As I noted in my previous post, 17 years ago this month, I was one of hundreds of Star Wars fans who camped out in front of the Uptown Theatre in Washington, D.C., to be among the first to buy tickets and then to nab the best seats to see the long-awaited prequel to the epic trilogy, Episode 1: The Phantom Menace.
While my first report for The Metro Herald described the spontaneous community that emerged along the Connecticut Avenue sidewalks, my second report was a sort-of review of The Phantom Menace.
I just found this article in my archives and had not read it in many years. The biggest surprise to me? Not a single mention, positive or negative, of Jar-Jar Binks.
The following article appeared originally in the Arts & Entertainment section of The Metro Herald in Alexandria, Virginia, on May 21, 1999:
Star Wars: Supernova or Firecracker?Rick SincereMetro Herald Entertainment Editor
The Phantom Menace, episode one of the Star Wars series, burst upon the nation this Wednesday, May 19.
Preceded by months of active anticipation and sixteen years of quiet waiting for fans and non-fans alike, the newest segment of the Star Wars phenomenon was accompanied by hype, hoopla, and hurrahs.
At the first showing at Washington’s Uptown Theatre on upper Connecticut Avenue, NW, the audience was on edge and playful. After more than 60 hours of sleeping, playing, and waiting patiently on the sidewalk outside, and taking their seats some 45 minutes before the program was scheduled to begin, members of the audience participated in mock light-saber battles in the area in front of the huge Cinerama screen. The slightest mention of Star Wars or its box-office champion nemesis, Titanic, elicited loud cheers or jeers.
And the moment the words “Lucasfilm, Ltd.” appeared on the screen, the auditorium was consumed by hoots, hollers, whistles, footstomping, and applause.
Episode 4: A New Hope of 1977, has given us a payoff for his long wait for technology to catch up to his imagination.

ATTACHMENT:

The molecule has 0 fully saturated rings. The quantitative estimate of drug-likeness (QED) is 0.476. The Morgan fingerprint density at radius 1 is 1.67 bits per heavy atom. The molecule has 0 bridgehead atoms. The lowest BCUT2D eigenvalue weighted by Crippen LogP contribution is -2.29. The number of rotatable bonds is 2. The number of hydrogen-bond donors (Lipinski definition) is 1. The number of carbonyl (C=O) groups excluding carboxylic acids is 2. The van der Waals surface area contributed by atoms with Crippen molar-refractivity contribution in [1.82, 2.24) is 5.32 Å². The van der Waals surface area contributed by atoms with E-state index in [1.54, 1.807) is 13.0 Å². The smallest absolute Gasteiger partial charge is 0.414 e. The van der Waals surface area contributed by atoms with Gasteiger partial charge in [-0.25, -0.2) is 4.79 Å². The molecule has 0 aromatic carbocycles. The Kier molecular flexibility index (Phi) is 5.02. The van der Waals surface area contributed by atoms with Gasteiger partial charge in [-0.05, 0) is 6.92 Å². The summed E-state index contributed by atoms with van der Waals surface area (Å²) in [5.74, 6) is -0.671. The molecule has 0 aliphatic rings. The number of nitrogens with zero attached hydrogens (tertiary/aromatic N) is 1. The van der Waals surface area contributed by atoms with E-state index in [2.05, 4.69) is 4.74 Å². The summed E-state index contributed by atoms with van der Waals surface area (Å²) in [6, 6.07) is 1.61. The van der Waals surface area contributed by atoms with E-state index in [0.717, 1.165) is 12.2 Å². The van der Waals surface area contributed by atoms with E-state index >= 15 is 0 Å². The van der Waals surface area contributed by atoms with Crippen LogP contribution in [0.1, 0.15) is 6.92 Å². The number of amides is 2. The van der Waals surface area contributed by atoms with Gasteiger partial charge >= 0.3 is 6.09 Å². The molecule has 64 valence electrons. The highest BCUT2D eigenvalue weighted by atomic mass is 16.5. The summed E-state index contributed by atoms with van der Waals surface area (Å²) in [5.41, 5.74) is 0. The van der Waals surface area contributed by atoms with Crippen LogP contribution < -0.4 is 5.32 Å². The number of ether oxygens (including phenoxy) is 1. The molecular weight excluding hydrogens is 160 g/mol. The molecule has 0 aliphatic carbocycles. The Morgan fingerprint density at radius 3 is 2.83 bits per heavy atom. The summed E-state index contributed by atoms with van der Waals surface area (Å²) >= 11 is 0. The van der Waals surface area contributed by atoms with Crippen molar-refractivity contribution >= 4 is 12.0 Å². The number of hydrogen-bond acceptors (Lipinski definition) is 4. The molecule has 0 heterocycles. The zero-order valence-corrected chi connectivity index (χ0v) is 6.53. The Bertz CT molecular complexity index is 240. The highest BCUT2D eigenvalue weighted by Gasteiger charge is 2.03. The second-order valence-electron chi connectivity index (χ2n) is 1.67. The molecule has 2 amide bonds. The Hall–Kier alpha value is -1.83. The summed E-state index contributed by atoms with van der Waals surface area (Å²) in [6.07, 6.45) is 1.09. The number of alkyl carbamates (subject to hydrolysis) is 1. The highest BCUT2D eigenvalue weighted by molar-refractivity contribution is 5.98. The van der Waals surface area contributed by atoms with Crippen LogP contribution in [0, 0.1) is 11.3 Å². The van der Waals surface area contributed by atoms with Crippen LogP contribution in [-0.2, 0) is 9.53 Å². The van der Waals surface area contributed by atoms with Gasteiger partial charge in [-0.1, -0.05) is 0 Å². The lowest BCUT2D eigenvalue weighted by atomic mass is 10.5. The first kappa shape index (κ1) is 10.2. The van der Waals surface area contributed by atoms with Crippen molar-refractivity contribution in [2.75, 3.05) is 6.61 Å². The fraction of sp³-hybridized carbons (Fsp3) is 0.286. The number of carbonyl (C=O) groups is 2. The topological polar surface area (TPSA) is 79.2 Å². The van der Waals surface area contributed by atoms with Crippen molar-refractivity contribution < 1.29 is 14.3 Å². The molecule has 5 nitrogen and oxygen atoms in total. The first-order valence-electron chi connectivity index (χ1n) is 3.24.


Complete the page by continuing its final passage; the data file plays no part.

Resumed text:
Drawing upon the mythological traditions of Europe, the Middle East, and East Asia, Lucas has created a story with universal appeal. Using archetypes that have been found throughout literature since before man learned to write, Lucas shows us, quite literally, the stuff that dreams are made of.
It is conventional in a review like this to resist revealing key plot developments and, in particular, the ending. So I will resist. But a few comments are in order.
Young Anikan Skywalker (played by nine-year-old Jake Lloyd) is intelligent, humble, and helpful beyond words. He is easy to love. Yet, at the same time, because we know what happens in Episodes 4-6, we also know that he will become the evil Darth Vader. Thus it is with some ambivalence that the audience applauds when things go well for young Anikan. Is Lucas trying to mess with our minds? Is he trying to personalize this Manichean struggle between good and evil? Is he helping us to demonstrate for ourselves that each of us has within us, as Jewish tradition would put it, a good yetzer and an evil yetzer?
Some have faulted this episode of Star Wars with being big on special effects and short on characterization. This may be true, so far as it goes, but one should also keep in mind that this episode is meant as an exposition, setting up a situation for a payoff that will happen later. Half of the fun is to look for clues and links to events and characters we already know from Episodes 4-6. We can count on fuller character development in Episodes 2 and 3. Still, The Phantom Menace stands on its own as an entertaining whole. One need not have seen any of the previous (later?) Star Wars films to enjoy this movie.
The rest of the summer will no doubt be filled with Star Wars mania. Enjoy it while it lasts. The next film is not scheduled to be released until 2002.
My review of that 2002 release, Episode 2: The Attack of the Clones, is here. My look at Episode 3: Revenge of the Sith, is here, while memories of my first encounter with Star Wars in 1977 can be found in this group post on Bearing Drift. My 2005 photo essay about "Dressing a Galaxy," an exhibit of Star Wars costumes, is here. (And just one mention of Jar-Jar Binks among them all.)